Beaglemation
Sensitive and Playful

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Beaglemation

The Beaglemation is a medium to large size cross or mixed dog who's parents are the Dalmatian and the Beagle. She has a life span of 10 to 12 years and could be a good family dog. She is a sensitive dog so will not respond well to scoldings or impatience and needs a lot of attention. She can also be very playful.

Here is the Beaglemation at a Glance
Average height 15 to 20 inches
Average weight 35 to 60 pounds
Coat type Short, smooth, fine, dense
Hypoallergenic? No
Grooming Needs Moderate
Shedding Moderate, all year
Brushing Every other day
Touchiness Quite sensitive
Tolerant to Solitude? Moderate
Barking Occasional
Tolerance to Heat Very good
Tolerance to Cold Moderate to good
Good Family Pet? Excellent
Good with Children? Very good to excellent
Good with other Dogs? Very good to excellent
Good with other Pets? Good to very good with socialization
A roamer or Wanderer? Very high
A Good Apartment Dweller? Moderate to good – larger Beaglemations at 60 pounds are starting to get too big for small apartments
Good Pet for new Owner? Good – Better for those with experience
Trainability Moderately difficult
Exercise Needs Quite active
Tendency to get Fat High
Major Health Concerns Intervertebral disk disease, eye problems, epilepsy, deafness, Hypothyroidism, Beagle Dwarfism, CBS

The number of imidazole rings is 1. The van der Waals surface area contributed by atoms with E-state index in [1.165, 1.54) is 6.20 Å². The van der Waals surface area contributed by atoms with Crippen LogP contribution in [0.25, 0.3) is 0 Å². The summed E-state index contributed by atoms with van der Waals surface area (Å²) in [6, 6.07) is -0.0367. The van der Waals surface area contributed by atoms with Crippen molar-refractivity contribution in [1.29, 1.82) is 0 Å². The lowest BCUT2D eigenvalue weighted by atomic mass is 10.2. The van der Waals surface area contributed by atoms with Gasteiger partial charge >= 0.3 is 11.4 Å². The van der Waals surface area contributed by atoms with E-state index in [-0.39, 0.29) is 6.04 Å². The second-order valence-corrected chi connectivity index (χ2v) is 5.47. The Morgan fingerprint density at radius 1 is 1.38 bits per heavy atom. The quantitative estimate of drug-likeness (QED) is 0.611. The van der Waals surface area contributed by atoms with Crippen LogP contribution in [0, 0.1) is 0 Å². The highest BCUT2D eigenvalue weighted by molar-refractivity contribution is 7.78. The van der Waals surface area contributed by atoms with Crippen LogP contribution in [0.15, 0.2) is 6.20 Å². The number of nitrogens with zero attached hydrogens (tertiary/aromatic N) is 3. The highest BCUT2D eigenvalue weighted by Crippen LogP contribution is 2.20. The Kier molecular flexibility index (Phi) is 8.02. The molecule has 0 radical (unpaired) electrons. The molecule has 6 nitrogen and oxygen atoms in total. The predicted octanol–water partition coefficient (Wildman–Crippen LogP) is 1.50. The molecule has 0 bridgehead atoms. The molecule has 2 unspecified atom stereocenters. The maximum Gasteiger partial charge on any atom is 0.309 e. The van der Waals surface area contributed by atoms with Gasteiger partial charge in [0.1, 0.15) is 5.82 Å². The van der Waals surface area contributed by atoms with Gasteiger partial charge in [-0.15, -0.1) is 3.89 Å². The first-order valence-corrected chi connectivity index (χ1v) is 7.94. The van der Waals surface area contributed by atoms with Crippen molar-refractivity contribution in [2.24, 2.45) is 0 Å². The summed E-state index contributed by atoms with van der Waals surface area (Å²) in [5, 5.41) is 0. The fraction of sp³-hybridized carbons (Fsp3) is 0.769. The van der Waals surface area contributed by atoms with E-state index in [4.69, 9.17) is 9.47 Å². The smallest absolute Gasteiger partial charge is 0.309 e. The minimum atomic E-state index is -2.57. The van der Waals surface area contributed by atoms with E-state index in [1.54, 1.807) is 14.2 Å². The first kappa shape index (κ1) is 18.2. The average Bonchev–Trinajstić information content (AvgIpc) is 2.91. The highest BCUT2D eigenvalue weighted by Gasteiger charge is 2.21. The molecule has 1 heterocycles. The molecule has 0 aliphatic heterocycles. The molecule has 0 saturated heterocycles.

Other Health Concerns Hip dysplasia, ear infections, skin allergies,
Life Span 10 to 12 years
Average new Puppy Price Unknown
Average Annual Medical Expense $485 to $585
Average Annual Non-Medical Expense $510 to $610
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Where does the Beaglemation come from?

Over the last fifteen to twenty years it has become a popular thing to breed two purebreds for the resulting first generation mixed dog. These deliberate bred crosses are often given a name that blends the two parent names. The idea or hope is that the offspring will have the best of both parents but in reality this is not something that can be guaranteed. It is also important to be aware that there are a lot of puppy mills and bad breeders that have joined the trend as a means of making money. They do not treat their animals well at all and they are not something you want your money funding. As with a lot of designer dogs the Beaglemation has no origins known so we can look at the parents to get a better idea.

The Beagle

The Beagle's history is a little uncertain in some places as while we have reports of beagle like dogs from as far back as Roman times they were not the Beagles we know today. Used for hunting for a time they fell out of favor in the 18th century when foxhounds became popular and because Beagles were not that fast. However farmers continued to use them and that is what saved the breed. In the 1800s they were imported to America and there they were bred to be smaller.